• The Hornets can't play freestyle and need to reclaim the pace to have a chance in Game 2 and beyond. They want to grind it out, and having 113 dropped on you definitely is not that. Time for a teetering veteran team to prove it can still assert itself.

• This isn't the coming-out party of the Hawks of the 2008 playoffs. It can't be. They were unproven and unknown a year ago, just before nearly changing history by pushing the Celtics to a Game 7 in the opening round.

But there was still a shining announcement off the '09 postseason opener. The Hawks -- this time the proven Hawks of 47 wins, the Hawks of home-court advantage -- went from 21st in the league in shooting defense last season to 10th and from 15th in scoring defense to 10th and used the spotlight Sunday (RECAP | BOX) to show off the improvements.

The worst scoring output in Miami playoff history is the headline for anyone who waits for the postseason to pay serious attention, or for anyone who dismisses the Hawks on reflex. That's probably still common. Just not as much after 64 points by the Heat and 19 by Dwyane Wade on 8-of-21 shooting.

• Either Wade carries Miami or it becomes a very quick series. That's not good for the Heat and it's certainly not good for D-Wade, but it is the truth. He averaged 30.2 points during the regular season and no teammate broke 14.

The Hawks threw a lot of athleticism and some size at him. That will happen again. Even if Wade responds in Game 2, the Heat will still lack the dependable second scoring weapon needed to keep Miami in the series.

• The complete disintegration of the Miami offense: 36.6 percent from the field, 19 turnovers, five offensive rebounds. The Hawks controlled every facet.

• Was that crowd noise or the sound of a cash register ringing?Hawks guard Mike Bibby, about to become a free agent and already known as a clutch performer from his past playoff successes, opened with 10 points, nine assists against three turnovers, two steals and even two blocks in 32 minutes.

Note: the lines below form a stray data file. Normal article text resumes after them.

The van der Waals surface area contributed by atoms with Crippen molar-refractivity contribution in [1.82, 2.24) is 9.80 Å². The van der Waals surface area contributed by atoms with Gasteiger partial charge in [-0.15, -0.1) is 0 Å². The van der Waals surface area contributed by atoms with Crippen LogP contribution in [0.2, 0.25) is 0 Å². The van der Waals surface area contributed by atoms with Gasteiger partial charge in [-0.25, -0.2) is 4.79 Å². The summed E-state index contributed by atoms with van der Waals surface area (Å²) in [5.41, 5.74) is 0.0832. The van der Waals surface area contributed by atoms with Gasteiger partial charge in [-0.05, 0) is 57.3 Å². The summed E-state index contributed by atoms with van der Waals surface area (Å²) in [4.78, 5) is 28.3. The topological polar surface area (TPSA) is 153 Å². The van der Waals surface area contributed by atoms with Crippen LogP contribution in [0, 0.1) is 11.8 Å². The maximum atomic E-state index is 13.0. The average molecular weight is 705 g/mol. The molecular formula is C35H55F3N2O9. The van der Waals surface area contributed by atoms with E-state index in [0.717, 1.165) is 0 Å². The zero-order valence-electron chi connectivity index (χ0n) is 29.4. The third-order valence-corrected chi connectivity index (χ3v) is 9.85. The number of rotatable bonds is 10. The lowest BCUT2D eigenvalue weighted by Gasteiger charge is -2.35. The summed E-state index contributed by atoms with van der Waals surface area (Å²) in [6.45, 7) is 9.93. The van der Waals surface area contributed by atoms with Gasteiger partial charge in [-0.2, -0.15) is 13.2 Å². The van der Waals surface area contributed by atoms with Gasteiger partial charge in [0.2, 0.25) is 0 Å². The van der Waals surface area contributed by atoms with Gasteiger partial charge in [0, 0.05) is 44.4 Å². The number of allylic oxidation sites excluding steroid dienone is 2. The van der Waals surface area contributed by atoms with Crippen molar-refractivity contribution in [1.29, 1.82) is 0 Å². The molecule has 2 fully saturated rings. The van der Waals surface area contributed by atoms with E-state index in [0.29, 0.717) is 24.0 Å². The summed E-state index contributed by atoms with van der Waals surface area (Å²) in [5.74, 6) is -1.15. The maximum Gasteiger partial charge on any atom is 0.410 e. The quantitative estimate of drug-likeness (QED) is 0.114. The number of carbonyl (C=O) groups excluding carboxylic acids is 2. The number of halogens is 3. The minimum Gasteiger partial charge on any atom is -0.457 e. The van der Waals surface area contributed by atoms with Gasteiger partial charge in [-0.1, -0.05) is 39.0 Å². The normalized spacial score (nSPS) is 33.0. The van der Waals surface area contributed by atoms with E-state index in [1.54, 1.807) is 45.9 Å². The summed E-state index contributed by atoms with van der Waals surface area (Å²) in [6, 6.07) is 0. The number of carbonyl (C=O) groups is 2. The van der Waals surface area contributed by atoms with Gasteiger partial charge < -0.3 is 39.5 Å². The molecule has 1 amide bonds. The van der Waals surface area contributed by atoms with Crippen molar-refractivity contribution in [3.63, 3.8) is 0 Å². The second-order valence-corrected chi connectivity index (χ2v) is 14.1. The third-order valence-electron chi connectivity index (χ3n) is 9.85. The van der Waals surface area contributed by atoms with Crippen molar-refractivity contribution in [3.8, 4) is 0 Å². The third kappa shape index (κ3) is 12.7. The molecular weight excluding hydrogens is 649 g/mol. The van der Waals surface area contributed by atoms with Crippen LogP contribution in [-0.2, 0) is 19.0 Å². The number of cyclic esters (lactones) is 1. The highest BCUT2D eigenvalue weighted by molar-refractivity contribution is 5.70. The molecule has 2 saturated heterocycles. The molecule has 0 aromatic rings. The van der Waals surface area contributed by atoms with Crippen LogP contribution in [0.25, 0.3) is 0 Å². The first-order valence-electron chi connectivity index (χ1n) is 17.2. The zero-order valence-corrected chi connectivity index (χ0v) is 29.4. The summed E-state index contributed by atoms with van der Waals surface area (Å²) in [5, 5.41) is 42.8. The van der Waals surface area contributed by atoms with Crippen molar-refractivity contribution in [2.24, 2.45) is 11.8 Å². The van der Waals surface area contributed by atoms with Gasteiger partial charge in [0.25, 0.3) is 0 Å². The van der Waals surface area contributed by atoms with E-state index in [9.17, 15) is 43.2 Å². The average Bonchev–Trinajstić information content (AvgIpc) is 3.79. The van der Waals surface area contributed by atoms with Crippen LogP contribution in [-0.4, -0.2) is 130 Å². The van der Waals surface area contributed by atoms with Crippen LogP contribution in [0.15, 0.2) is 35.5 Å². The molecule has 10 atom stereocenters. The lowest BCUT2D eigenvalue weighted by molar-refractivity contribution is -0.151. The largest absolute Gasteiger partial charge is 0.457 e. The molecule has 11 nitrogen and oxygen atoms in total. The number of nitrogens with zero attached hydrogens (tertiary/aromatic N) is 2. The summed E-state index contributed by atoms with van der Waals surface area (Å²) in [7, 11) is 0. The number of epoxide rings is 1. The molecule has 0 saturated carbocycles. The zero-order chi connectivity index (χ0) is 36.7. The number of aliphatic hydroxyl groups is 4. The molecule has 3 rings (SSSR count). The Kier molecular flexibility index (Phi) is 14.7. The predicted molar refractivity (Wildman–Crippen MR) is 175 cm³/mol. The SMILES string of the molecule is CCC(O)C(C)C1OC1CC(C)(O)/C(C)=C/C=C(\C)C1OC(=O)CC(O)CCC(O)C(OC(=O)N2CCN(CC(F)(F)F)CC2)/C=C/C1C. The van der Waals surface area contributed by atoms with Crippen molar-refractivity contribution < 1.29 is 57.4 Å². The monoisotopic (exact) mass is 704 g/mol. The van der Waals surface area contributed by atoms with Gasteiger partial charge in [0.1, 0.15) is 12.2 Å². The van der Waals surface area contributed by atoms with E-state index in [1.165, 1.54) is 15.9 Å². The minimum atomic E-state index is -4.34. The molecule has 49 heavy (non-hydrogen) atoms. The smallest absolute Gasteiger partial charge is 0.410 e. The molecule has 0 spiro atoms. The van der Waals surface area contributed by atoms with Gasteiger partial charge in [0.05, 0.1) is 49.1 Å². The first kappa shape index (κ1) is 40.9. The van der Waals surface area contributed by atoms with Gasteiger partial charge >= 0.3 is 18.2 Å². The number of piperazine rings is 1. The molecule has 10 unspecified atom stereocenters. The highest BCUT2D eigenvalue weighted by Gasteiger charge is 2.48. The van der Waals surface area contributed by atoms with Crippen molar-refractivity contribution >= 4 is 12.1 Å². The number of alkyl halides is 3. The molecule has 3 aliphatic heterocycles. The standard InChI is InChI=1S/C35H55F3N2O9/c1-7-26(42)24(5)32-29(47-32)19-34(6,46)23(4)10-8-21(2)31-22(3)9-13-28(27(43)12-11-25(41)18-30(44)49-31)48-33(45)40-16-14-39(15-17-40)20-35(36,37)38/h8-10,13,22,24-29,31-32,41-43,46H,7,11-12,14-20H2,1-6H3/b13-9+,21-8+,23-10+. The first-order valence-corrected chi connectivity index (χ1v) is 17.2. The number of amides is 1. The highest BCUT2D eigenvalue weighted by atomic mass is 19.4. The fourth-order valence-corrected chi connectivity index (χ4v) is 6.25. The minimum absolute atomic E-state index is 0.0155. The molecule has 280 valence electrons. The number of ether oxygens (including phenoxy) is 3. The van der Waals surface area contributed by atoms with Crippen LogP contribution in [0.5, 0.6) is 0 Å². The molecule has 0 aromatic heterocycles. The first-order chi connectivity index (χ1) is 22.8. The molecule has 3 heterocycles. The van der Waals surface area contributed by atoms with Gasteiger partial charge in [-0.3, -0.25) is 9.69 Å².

Mark Jackson had it right on ABC. The Jazz should start Paul Millsap instead of Jarron Collins in Game 2 if a strained hamstring keeps Mehmet Okur out again.The obvious drawback is that Utah would be going smaller, and that's not a good plan in a matchup against Lakers 7-footers Andrew Bynum and Pau Gasol. But the Jazz got rolled early in Game 1 (RECAP | BOX) and could use Millsap's energy to avoid a similar fate Tuesday, going from the 6-11 Collins to the 6-8 Millsap or not. The choice between Millsap in a very encouraging season and Collins most any time is an easy call, even with the height difference.Bottom line: How can Jerry Sloan not be considering a shock treatment? His team staggered to the end of the regular season, reached this series as heavy underdogs, then needed a credible second half just to lose by 13.• Sixty-two points in the first half and the Lakers' offense wasn't close to maxing out, with the starting point guard, Derek Fisher, in early foul trouble and the usual backup, Jordan Farmar, bothered by tendinitis in his right foot. Taking advantage of the opportunity, guard Shannon Brown played 22 minutes and made all three three-pointers. One aspect to compensate for limited contributions from Fisher and Farmar: Kobe Bryant had four assists before he took his first shot.• Make that: 113 points in the game and the Lakers' offense wasn't close to maxing out. They had 17 turnovers and still cruised most of the day.• The lineup shift Sloan did make -- Kyle Korver in as the starting small forward to add a shooter as compensation for losing Okur's perimeter game -- brought no return. Korver had more fouls (three) than baskets (two) in 33 minutes.Good luck to any role player counted on to generate extra offense against the Lakers wings. Bryant and Trevor Ariza defend.• Sloan, ever the realist, before the series started called Utah's chances bleak. And then this. Smart man. Honest man. The rah-rah stuff will have to come from the thundering crowd when the Jazz get home for Game 3.